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THE DANGERS OF SECONDHAND SMOKE?
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Anon_231009 posted:
Just need to know if anyone else has maybe had the same experience as I've had... I've been a pack-a-day smoker for over 35 years. My grandson is almost 4, and it seems as if each time I babysit or am around him for any prolonged period of time he comes down with a fever within the next 24-48 hours. I don't smoke in the house, we've smoked outside for many years. He has never inhaled any smoke that I'm aware of. Anytime we are smoking outside, he is in the house.

Is it possible that he could be getting sick simply from sitting next to me on the couch? Can he be affected by the chemicals in my clothing or on my skin?
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Byroney_WebMD_Staff responded:
Hello Anon_231009 and welcome!

This article on Smoking: Health Risks for Family Members may hold some answers. This article on Effects of Secondhand Smoke is even more detailed. It says, "Between 150,000 and 300,000 children under the age of 18 months get respiratory infections (such as pneumonia and bronchitis) from secondhand smoke; 7,500 to 15,000 of them must be hospitalized."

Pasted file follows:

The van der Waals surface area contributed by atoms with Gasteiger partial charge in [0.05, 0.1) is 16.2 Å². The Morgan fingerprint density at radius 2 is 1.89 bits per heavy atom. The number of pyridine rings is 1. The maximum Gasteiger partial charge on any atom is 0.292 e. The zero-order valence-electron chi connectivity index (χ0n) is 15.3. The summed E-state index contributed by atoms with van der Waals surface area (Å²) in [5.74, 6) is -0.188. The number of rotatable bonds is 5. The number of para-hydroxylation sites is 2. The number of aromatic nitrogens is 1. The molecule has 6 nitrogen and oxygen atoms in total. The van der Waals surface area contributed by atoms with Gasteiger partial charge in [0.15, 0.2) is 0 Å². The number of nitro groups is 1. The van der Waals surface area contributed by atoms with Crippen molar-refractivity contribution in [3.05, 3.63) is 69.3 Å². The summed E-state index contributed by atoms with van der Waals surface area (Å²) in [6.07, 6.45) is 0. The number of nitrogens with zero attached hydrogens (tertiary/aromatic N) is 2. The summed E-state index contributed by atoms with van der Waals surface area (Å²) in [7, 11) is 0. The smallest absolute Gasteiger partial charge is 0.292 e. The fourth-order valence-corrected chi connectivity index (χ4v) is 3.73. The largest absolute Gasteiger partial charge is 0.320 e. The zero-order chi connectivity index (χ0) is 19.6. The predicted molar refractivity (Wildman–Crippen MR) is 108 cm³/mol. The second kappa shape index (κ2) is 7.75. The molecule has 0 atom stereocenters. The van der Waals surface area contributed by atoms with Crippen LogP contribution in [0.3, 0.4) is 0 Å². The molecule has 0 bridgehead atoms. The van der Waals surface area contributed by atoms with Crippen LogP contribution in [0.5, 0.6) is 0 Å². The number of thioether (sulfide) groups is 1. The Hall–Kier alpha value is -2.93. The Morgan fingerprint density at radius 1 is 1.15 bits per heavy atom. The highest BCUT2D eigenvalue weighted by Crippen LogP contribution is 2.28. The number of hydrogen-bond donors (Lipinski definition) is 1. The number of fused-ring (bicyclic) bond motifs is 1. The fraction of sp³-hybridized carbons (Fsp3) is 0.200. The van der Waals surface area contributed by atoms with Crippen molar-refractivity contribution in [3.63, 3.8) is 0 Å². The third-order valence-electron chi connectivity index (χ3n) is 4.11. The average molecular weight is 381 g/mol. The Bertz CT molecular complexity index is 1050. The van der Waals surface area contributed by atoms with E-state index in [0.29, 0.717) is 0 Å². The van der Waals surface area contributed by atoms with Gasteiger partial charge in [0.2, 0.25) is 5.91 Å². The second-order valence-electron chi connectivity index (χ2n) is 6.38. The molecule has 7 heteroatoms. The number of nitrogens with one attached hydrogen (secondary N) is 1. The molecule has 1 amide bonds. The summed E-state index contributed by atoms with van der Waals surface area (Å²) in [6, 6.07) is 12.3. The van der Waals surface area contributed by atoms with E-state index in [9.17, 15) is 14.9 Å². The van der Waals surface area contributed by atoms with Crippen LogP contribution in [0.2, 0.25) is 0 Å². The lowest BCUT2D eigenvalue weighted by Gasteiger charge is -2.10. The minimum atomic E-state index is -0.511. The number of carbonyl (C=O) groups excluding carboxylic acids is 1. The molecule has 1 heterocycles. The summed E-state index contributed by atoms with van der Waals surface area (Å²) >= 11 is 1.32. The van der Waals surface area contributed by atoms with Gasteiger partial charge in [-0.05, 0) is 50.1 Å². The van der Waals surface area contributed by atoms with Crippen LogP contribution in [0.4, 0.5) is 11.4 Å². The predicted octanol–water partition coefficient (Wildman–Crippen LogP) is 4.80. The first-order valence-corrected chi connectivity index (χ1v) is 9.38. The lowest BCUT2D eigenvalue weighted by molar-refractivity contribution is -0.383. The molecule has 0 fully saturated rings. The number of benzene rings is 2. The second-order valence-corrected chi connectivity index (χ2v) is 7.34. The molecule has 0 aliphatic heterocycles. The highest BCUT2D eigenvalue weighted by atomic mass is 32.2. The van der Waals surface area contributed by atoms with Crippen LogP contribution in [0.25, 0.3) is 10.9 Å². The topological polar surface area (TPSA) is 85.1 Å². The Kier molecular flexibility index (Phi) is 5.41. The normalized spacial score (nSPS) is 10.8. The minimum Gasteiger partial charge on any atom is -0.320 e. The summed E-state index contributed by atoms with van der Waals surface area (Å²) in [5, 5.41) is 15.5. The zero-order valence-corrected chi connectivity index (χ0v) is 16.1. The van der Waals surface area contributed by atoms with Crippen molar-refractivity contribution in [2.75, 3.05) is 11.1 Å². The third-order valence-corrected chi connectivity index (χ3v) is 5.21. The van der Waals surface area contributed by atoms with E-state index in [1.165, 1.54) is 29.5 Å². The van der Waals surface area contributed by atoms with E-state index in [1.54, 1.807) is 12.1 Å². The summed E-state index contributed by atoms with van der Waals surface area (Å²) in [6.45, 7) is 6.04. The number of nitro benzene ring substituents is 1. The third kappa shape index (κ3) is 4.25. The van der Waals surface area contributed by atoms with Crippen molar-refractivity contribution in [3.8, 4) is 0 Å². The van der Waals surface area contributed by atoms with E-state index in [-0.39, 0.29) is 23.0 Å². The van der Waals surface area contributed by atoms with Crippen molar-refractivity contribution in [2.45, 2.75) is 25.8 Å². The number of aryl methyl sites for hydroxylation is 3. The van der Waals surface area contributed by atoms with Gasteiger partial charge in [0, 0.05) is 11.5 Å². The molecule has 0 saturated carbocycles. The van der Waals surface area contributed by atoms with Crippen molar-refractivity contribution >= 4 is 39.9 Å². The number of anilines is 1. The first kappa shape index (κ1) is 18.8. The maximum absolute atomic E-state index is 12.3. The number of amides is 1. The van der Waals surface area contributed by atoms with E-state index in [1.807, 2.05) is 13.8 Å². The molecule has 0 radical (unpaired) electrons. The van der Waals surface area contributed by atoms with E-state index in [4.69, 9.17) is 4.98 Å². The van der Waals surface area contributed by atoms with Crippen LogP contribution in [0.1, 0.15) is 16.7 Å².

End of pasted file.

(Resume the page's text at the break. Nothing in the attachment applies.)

Let us know how you and your grandson are doing,

Byroney
 
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NoNosedKid replied to Byroney_WebMD_Staff's response:
Thanks for posting! I've read each of these articles, and neither one mention how these chemicals could possibly irritate those if they are beathing in air around me when I am NOT smoking. I have always smoked outside, and always far away from my grandson. So, is it possible he is so allergic that falling asleep on my shoulder after I've had a cigarette can irritate his lungs and cause him to come down with a fever? Are these chemicals still present on my clothing and on my skin?
 
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Byroney_WebMD_Staff replied to NoNosedKid's response:
Hello NoNosedKid!

I checked a little further, and found this article in USA Today about "Third-Hand Smoke." Professor Georg Matt says, "If their parents use tobacco, that curiosity may expose babies to what some doctors are calling "thirdhand" smoke — particles and gases given off by cigarettes that cling to walls, clothes and even hair and skin. Up to 90% of the nicotine in cigarette smoke sticks to nearby surfaces."

Hope that helps!

Best wishes to you and your grandson,

Byroney


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